Jone's Vowel Diagrams
Fig. 4 Two Diagrams from the Daniel Jones Outline of English Phonetics

Fig. 5

Fig. 6

Fig. 7

Fig. 8
Titles for Vertical Divisions
Fig. 9
Titles for Horizontal Divisions
Fig. 10
Vocalic Sounds aka Vowels and Diphthongs etc
The vowel system of any other language one studies will hardly ever be the same as one’s native vowel system and will often differ from it greatly. For most of those who study English as an additional language the vowels will constitute one of their greatest pronunciation problems because English has a much more complex system of vowels than most languages.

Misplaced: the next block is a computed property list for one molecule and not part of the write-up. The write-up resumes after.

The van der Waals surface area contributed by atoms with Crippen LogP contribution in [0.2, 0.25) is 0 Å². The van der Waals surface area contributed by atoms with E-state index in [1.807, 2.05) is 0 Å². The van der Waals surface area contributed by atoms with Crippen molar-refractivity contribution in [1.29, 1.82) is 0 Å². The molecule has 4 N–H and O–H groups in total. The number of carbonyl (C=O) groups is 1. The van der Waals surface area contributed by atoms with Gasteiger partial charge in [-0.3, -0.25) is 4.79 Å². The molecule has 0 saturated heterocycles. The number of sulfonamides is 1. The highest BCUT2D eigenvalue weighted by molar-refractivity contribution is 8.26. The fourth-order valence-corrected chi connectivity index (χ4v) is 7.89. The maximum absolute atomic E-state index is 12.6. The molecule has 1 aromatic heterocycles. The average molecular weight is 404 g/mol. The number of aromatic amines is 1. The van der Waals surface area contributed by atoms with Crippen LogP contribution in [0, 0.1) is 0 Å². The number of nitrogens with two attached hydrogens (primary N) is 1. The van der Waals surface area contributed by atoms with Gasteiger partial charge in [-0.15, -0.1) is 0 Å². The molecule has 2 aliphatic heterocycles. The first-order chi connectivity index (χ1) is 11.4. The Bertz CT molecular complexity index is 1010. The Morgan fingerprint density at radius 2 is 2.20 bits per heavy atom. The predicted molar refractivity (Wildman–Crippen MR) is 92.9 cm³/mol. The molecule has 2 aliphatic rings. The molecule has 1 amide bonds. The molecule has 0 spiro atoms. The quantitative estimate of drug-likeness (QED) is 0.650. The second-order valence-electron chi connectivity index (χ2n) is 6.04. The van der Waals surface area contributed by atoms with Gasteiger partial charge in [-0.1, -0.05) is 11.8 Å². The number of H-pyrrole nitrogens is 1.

The study of vowel diagrams in language learning is very simple but very important. They visualise for the student the contrasts which must be maintained within the vowel system of the target language and the points of danger where the target language contains a vowel contrast not present in the mother tongue. Compared with listeners who can recognise the basic vowel contrasts of English, those whose ears are under-trained in this respect are working very much harder — subconsciously most of the time — sorting out the messages from the ‘scrambled’ versions of the signals which are the only ones they are capable of perceiving. These speakers are also tiresome to talk with at length because their listeners have constantly to unscramble the inefficient signals they give out.    

The Nature of Vowel Sounds